|Producers Gather in Texas to Celebrate Growing Business
By JUDY MALONE
Sheep Industry News Writer
(March 1, 2007) Nearly 400 sheep producers and industry supporters gathered in the Lone Star State the last full week of January to attend the 2007 American Sheep Industry Association (ASI)/National Lamb Feeders Association (NLFA) Annual Convention. Energy was high as participants took part in the many activities planned during the four-day event.
“There continues to be great optimism and unity in the sheep industry as was evident by the increased number of participants in San Antonio as well as the presence of six sheep organizations,” states Paul Frischknecht, ASI president. “The theme of the convention, ‘Building Upon a Legacy…Looking to the Future’ reminds the industry of our vast history but keeps us focused on what we can do to continue to be successful.”
Once again, the sheep industry demonstrated a unified front with participation from seven national associations including ASI, NLFA, the American Lamb Board, the American Sheep and Goat Center, the Western Range Association and the National Livestock Producers Association along with ASI Women and the national Make It With Wool contestants.
A full-day industry tour kicked off the events with stops at Nugget International, Hillingdon Ranch and Fredericksburg. Mike Wheeler, chief executive officer, and the Nugget staff welcomed the more than 80 visitors by walking them through the pelt tannery process from washing, stretching and drying to the finished product. Nugget has a long history in the sheep and lamb business and continues to provide quality products and consistent value.
Robin and Carol Giles, owners and operators of Hillingdon Ranch located in the Texas Hill Country, greeted the group by providing a brief history of their operation. Robin, a third-generation rancher, runs sheep, goats and cattle. He discussed the value of the rangeland and believes it can be more productive if it is managed properly. Following a delicious lamb lunch served by Carol, the tour concluded in Fredericksburg, a historic community in the heart of Hill Country, to enjoy a blending of German heritage and Texas hospitality.
The inclusion of the trade show once again gave attendees an opportunity to learn about new programs and products available to them. Displays ranged from milk products and pharmaceuticals to identification tagging options and grazing land programs. Sheep breed associations were also present to provide breed-specific information.
The convention schedule was filled with workshops and presentations covering multiple aspects relevant to the industry. A session devoted to parasites in sheep and how to manage them provided valuable information. Another workshop informed producers of a new product that will be available to them in 2007, Livestock Risk Protection for Lamb (LRP-Lamb). This product holds potential for sheep producers to manage price risk within their operation in the event of a serious market decline.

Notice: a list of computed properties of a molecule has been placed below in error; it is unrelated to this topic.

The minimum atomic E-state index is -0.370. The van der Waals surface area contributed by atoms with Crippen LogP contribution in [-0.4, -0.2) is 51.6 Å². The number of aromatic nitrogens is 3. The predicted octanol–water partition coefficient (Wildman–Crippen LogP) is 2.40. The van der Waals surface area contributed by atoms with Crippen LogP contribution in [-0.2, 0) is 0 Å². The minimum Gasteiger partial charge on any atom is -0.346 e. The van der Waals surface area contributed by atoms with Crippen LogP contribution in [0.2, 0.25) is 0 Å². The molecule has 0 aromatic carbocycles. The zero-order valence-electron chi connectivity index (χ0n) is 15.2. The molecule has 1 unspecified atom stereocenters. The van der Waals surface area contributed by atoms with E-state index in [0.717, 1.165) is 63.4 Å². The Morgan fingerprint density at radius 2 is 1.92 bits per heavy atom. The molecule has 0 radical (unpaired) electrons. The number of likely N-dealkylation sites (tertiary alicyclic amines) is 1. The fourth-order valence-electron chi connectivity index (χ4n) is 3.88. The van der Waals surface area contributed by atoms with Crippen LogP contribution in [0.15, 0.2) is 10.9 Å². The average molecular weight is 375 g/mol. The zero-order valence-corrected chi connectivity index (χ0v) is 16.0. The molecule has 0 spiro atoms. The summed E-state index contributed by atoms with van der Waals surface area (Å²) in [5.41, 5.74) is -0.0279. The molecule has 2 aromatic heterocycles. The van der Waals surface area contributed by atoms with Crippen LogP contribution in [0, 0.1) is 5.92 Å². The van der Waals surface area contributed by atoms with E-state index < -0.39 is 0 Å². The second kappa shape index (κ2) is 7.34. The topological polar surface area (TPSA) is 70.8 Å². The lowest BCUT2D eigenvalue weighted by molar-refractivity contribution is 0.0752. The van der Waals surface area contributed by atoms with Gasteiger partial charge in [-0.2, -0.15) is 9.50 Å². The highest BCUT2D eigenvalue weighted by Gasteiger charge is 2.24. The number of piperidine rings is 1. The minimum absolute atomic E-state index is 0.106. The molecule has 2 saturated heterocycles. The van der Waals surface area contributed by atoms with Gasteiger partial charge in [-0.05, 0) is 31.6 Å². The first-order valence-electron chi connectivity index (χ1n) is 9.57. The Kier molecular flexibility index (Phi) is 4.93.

J. Burton Eller, Jr., deputy under secretary for Marketing and Regulatory Programs, addressed the assembled board of directors and indicated that 2007 is gearing up to be a good year for the sheep industry. He mentioned the industry’s continued progress toward the eradication of scrapie in this country and the development of a new test to detect scrapie in live animals. The U.S. Department of Agriculture (USDA) is committed to being able to trace all scrapie animals back to their flock-of-origin and to enhance compliance and enforcement of the scrapie regulations.
USDA understands the need of the sheep industry to avoid separate identification systems between the scrapie eradication program and the National Animal Identification System (NAIS). Eller agreed that identification should be kept simple and practical. The department is also working expeditiously to re-implement mandatory price reporting but is required to do new rulemaking. No time estimate is available for this process’ completion.
There was good news for wool producers as Chris Wilcox, chief economist with The Woolmark Co., explained that the wool textile industry is experiencing the best conditions it has seen in the last five years.
Wilcox sees opportunities for U.S. wools as the supply from Australia declines and the demand for all wools and especially medium-micron wools increases.
With increased casualization and consumers’ price sensitivity; he sees a need to educate the general public on the advantages of wool in order to maintain and grow the market share. The largest wool-apparel retail sales markets in the world are in China, the United States and Japan, respectively.
As for the outlook, Wilcox said that while high wool prices are likely to continue into 2007, ranging at or near long-term highs, economic indicators for wool are weakening a little, and wool’s price competitiveness against synthetics is declining.
The board adopted new policies which include:
The board of directors welcomed back into membership sheep producers from Kansas.
A new slate of officers was elected during the board of directors meeting with Burdell Johnson (N.D.) serving as president, Glen Fisher (Texas) as vice president and Margaret Soulen Hinson (Idaho) as secretary/treasurer. New regional representatives on the executive board include Burton Pfliger (N.D.) and Clint Krebs (Ore.).
“Industry leaders have committed huge resources to incentives and national programs to grow the U.S. sheep business. Cooperation among the various sheep organizations and commitments to continue joint efforts will keep the industry moving in a positive direction,” concludes Frischknecht.